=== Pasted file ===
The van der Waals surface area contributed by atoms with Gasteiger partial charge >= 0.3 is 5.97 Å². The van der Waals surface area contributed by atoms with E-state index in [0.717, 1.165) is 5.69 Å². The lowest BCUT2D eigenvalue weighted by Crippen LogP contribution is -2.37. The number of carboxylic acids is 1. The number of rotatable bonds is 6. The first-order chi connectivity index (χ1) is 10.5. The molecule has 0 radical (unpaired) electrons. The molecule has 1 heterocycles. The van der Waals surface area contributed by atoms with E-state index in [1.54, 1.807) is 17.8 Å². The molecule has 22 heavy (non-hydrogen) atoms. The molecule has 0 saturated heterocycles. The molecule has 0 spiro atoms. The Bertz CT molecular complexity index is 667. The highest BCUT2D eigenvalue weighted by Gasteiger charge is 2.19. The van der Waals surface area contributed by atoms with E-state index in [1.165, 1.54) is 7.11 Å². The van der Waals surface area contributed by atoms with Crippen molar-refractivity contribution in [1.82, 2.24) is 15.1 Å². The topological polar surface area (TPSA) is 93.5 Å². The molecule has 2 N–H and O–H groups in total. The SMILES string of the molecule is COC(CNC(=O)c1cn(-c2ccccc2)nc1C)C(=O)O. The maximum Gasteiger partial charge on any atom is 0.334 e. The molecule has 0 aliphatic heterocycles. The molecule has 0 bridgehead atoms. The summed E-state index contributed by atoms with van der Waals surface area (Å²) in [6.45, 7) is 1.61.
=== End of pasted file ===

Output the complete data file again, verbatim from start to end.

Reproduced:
The van der Waals surface area contributed by atoms with Gasteiger partial charge >= 0.3 is 5.97 Å². The van der Waals surface area contributed by atoms with E-state index in [0.717, 1.165) is 5.69 Å². The lowest BCUT2D eigenvalue weighted by Crippen LogP contribution is -2.37. The number of carboxylic acids is 1. The number of rotatable bonds is 6. The first-order chi connectivity index (χ1) is 10.5. The molecule has 0 radical (unpaired) electrons. The molecule has 1 heterocycles. The van der Waals surface area contributed by atoms with E-state index in [1.54, 1.807) is 17.8 Å². The molecule has 22 heavy (non-hydrogen) atoms. The molecule has 0 saturated heterocycles. The molecule has 0 spiro atoms. The Bertz CT molecular complexity index is 667. The highest BCUT2D eigenvalue weighted by Gasteiger charge is 2.19. The van der Waals surface area contributed by atoms with E-state index in [1.165, 1.54) is 7.11 Å². The van der Waals surface area contributed by atoms with Crippen molar-refractivity contribution in [1.82, 2.24) is 15.1 Å². The topological polar surface area (TPSA) is 93.5 Å². The molecule has 2 N–H and O–H groups in total. The SMILES string of the molecule is COC(CNC(=O)c1cn(-c2ccccc2)nc1C)C(=O)O. The maximum Gasteiger partial charge on any atom is 0.334 e. The molecule has 0 aliphatic heterocycles. The molecule has 0 bridgehead atoms. The summed E-state index contributed by atoms with van der Waals surface area (Å²) in [6.45, 7) is 1.61.